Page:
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Testing is a critical part of maintaining and improving your fraud risk strategy for payments. There are several reasons why you should test fraud risk strategies regularly:
evolving fraud techniques: fraudsters are constantly developing new techniques to exploit vulnerabilities in payment systems
regulatory compliance: many industries are subject to regulations and compliance standards related to payment security — regular testing of fraud risk strategies helps you to meet these requirements and avoid potential penalties or legal consequences
revenue optimization: an effective fraud risk strategy both reduces fraud losses as much as possible, and also reduces the number of false positives that can disrupt legitimate transactions — regular testing enables organizations to balance these needs
adjustable number of manual reviews: you can add, remove, or change your flag rules to adjust the number of payments that will be flagged, and that your operations team will need to review
When you carry out shadow testing, you run the test strategy at the same time as the existing strategy. However, you do not take any action based on its results.
You can implement and iterate shadow tests regularly, which enables you to:
observe a fraud risk strategy's performance in real-time, without interfering with actual transactions (whether you're deploying a completely new strategy or changing an existing strategy)
identify any potential issues
assess the strategy's effectiveness before full implementation
A shadow test relies on real transaction data, so it can take between 24 hours and three months for patterns to become clear. For example, if you had extra sales in April, then you might want to consider this when analysing the backtest results, as it may not be representative of future traffic.
The Forward play outcome comparison tab shows the difference between the live and test outcomes for each processing decision. The change in reported fraud numbers displays in red for each outcome. You can also hover your cursor over each part of the bar to display a breakdown of the numbers.
To see this data in the Dashboard:
Go to the Risk strategy page.
Go to the Outcome comparison section.
Open the Forward play tab.
If you have any feedback about Checkout.com's backtesting functionality, email us at [email protected].
Backtesting enables you to assess the performance of a new fraud risk strategy by simulating how it would have performed in comparison to your current live strategy, using your historical transactions. This analysis helps you measure the strategy's effectiveness, detection rates, false positive rates, and potential impact on historical fraud cases. Backtests are much faster to perform than shadow tests — usually, it only takes minutes to simulate the data, whereas a shadow test can take between 24 hours and three months.
Backtesting analytics include:
key performance indicators (KPIs), which display the difference in key metrics between your live and test strategy
an overview of the Pre-Auth and Post-Auth processing decision changes
the Amount and number of Transactions associated with each processing decision (Decline, Void, 3DS, Flag, Accept, Capture)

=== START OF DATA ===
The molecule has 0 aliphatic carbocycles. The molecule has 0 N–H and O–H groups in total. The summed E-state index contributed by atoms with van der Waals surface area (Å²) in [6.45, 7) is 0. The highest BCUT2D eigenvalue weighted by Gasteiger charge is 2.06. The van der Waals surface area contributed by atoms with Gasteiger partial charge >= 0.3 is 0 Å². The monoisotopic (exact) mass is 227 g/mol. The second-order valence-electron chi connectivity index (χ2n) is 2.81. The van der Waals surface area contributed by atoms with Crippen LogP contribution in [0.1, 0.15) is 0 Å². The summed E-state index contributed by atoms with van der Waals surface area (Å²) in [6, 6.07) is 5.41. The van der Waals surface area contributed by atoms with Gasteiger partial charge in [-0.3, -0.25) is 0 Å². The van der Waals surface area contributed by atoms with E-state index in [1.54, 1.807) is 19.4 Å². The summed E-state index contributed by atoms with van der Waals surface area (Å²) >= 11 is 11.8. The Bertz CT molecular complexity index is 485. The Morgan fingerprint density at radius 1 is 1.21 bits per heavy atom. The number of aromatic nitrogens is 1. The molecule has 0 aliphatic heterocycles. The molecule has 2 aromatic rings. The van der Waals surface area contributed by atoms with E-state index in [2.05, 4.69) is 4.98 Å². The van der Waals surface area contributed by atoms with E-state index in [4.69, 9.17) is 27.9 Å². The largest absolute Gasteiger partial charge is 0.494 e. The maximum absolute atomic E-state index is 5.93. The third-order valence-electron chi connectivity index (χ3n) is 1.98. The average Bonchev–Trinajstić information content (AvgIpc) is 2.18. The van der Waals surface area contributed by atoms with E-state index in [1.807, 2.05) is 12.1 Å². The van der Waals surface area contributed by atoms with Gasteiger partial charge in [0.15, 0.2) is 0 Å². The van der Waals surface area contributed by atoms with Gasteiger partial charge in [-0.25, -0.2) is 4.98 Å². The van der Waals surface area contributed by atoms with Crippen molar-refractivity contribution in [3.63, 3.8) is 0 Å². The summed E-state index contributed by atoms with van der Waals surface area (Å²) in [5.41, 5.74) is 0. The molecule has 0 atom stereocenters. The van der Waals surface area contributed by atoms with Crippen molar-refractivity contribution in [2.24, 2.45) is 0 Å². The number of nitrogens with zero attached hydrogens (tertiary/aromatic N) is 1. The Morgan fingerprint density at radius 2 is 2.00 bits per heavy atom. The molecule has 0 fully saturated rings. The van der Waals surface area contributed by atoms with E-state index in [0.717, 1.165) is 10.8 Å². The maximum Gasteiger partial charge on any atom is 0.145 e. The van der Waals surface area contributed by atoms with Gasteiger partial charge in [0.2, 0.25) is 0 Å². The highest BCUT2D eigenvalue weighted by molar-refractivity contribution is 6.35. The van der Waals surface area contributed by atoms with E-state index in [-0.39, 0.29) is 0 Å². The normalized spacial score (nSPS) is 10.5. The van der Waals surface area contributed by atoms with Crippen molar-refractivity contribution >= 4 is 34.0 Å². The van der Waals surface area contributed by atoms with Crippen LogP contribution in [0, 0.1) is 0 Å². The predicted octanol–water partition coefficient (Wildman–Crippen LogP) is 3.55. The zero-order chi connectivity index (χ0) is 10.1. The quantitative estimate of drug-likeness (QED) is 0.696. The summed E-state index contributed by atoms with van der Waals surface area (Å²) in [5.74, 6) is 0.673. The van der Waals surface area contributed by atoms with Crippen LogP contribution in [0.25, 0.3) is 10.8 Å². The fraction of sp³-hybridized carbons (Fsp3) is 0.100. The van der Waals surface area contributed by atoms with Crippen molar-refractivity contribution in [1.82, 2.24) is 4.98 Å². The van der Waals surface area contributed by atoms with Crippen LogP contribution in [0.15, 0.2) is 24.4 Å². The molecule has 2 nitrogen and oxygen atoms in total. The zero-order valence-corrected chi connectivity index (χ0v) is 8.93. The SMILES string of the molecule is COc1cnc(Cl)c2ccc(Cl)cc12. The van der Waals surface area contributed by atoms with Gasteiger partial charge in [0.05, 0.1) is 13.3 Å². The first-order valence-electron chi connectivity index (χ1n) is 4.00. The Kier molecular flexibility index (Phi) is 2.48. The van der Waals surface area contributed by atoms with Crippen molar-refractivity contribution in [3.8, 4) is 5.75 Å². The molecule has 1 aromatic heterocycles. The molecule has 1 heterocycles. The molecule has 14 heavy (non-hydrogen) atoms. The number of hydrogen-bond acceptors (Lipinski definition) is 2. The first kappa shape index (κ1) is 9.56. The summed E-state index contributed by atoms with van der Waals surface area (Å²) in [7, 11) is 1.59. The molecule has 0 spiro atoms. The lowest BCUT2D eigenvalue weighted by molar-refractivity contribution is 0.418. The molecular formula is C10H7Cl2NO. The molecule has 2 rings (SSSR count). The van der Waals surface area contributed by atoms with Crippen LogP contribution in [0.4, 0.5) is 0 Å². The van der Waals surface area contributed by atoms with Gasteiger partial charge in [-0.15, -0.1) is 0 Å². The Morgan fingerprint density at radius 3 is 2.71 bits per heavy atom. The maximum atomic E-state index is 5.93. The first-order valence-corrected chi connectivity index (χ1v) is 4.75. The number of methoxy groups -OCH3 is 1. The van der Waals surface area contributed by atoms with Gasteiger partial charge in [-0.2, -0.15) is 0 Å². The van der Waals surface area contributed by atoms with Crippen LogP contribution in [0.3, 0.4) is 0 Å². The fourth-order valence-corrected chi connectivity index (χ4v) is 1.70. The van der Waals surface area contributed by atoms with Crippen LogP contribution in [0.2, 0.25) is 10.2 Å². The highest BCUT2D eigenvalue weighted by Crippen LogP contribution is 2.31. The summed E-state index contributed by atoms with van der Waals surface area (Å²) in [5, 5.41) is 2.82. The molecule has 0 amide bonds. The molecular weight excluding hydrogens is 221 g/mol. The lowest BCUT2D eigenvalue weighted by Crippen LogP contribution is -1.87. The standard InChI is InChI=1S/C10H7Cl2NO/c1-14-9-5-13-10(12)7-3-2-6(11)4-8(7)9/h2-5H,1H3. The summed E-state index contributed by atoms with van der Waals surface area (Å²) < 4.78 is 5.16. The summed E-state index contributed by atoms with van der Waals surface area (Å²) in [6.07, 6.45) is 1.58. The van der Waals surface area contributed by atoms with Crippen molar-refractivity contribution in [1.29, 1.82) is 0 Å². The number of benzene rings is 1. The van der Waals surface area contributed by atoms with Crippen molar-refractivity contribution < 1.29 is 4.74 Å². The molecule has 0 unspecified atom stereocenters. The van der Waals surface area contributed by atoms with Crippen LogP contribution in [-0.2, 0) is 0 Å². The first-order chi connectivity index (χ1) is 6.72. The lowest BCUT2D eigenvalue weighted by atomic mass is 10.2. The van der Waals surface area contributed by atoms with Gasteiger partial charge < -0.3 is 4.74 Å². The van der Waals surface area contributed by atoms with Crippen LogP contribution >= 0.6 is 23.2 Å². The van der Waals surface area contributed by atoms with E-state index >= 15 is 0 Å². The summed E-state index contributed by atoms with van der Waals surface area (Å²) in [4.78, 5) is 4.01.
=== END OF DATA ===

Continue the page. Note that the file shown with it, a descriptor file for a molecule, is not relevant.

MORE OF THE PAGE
You can use these analytics to determine whether your new risk strategy will ultimately improve profitability. You may also wish to consider these analytics alongside what you already know about your business. For example, how much a fraudulently obtained chargeback costs you, your existing business patterns, and so on.
Backtesting takes all transactions in the date range you have selected, and runs them against both your test strategy and your current live strategy. Checkout.com doesn’t compare results with the historical outcome, as your live strategy could have changed multiple times over the selected date range.
There are also some other factors you should consider when implementing backtesting.
Decline lists, trust lists, and rule-leveraging custom lists all use the list values as of the current date on which the test occurs. They do not use the lists as they originally existed. This ensures your test strategy and your live strategy are compared as fairly as possible.
Velocities set frequency thresholds for certain attributes that appear in your patterns over a period of time. All velocities are treated as starting from 0, from the beginning of the date range — not their actual historic values as of the transaction occurring.
Machine learning scores are not recalculated at the time of the backtesting. Instead, historical scores are reused.
In some situations, Checkout.com may not know whether a transaction that was historically declined, or that bypassed 3D Secure (3DS), will pass or fail 3DS. If we know the outcome, we’ll apply it. If we don’t, we’ll then assume that the transaction will pass successfully if sent to 3DS.
Historical pre-3DS outcome
Transaction passed 3DS
Transaction failed 3DS
Similarly, a transaction that had historically been declined by the issuer (that is, failed at authorization) would be declined between pre-auth and post-auth.
However, in cases where we don’t know, we’ll assume the authorization would succeed. For example, for a transaction that was historically declined but is now accepted. With backtesting, we assume that the transaction wouldn’t have been blocked, and therefore we need to make assumptions about what happened to it.
Both backtesting and shadow testing can currently only be started from the client level account.
Backtesting will also consider your live and draft strategies at the entity level when evaluating outcomes and displaying results. However, for shadow testing, only the live results will take into account entity-level rules and strategies.
Comparing historical backtests enables you to gain insights to inform your strategy development.
To see your historical backtests in the Dashboard: